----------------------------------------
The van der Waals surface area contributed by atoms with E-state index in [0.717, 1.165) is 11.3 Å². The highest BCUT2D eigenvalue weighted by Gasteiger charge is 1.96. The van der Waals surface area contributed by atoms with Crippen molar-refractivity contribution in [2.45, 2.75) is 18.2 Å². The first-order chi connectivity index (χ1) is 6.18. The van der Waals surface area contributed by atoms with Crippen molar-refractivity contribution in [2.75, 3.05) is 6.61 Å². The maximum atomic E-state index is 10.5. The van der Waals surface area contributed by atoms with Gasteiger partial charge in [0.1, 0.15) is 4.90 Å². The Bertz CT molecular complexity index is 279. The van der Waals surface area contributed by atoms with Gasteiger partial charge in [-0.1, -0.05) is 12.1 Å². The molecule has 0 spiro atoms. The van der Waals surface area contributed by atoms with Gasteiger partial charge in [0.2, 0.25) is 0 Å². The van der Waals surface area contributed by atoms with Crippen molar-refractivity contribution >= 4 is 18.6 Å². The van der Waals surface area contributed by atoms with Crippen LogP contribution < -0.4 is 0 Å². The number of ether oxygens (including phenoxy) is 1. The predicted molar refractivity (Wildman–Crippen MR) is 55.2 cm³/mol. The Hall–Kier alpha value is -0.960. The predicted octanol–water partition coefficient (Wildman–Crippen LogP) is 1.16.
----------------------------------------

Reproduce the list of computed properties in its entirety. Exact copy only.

The van der Waals surface area contributed by atoms with E-state index in [0.717, 1.165) is 11.3 Å². The highest BCUT2D eigenvalue weighted by Gasteiger charge is 1.96. The van der Waals surface area contributed by atoms with Crippen molar-refractivity contribution in [2.45, 2.75) is 18.2 Å². The first-order chi connectivity index (χ1) is 6.18. The van der Waals surface area contributed by atoms with Crippen molar-refractivity contribution in [2.75, 3.05) is 6.61 Å². The maximum atomic E-state index is 10.5. The van der Waals surface area contributed by atoms with Gasteiger partial charge in [0.1, 0.15) is 4.90 Å². The Bertz CT molecular complexity index is 279. The van der Waals surface area contributed by atoms with Gasteiger partial charge in [-0.1, -0.05) is 12.1 Å². The molecule has 0 spiro atoms. The van der Waals surface area contributed by atoms with Gasteiger partial charge in [0.2, 0.25) is 0 Å². The van der Waals surface area contributed by atoms with Crippen molar-refractivity contribution >= 4 is 18.6 Å². The van der Waals surface area contributed by atoms with Crippen LogP contribution < -0.4 is 0 Å². The number of ether oxygens (including phenoxy) is 1. The predicted molar refractivity (Wildman–Crippen MR) is 55.2 cm³/mol. The Hall–Kier alpha value is -0.960. The predicted octanol–water partition coefficient (Wildman–Crippen LogP) is 1.16.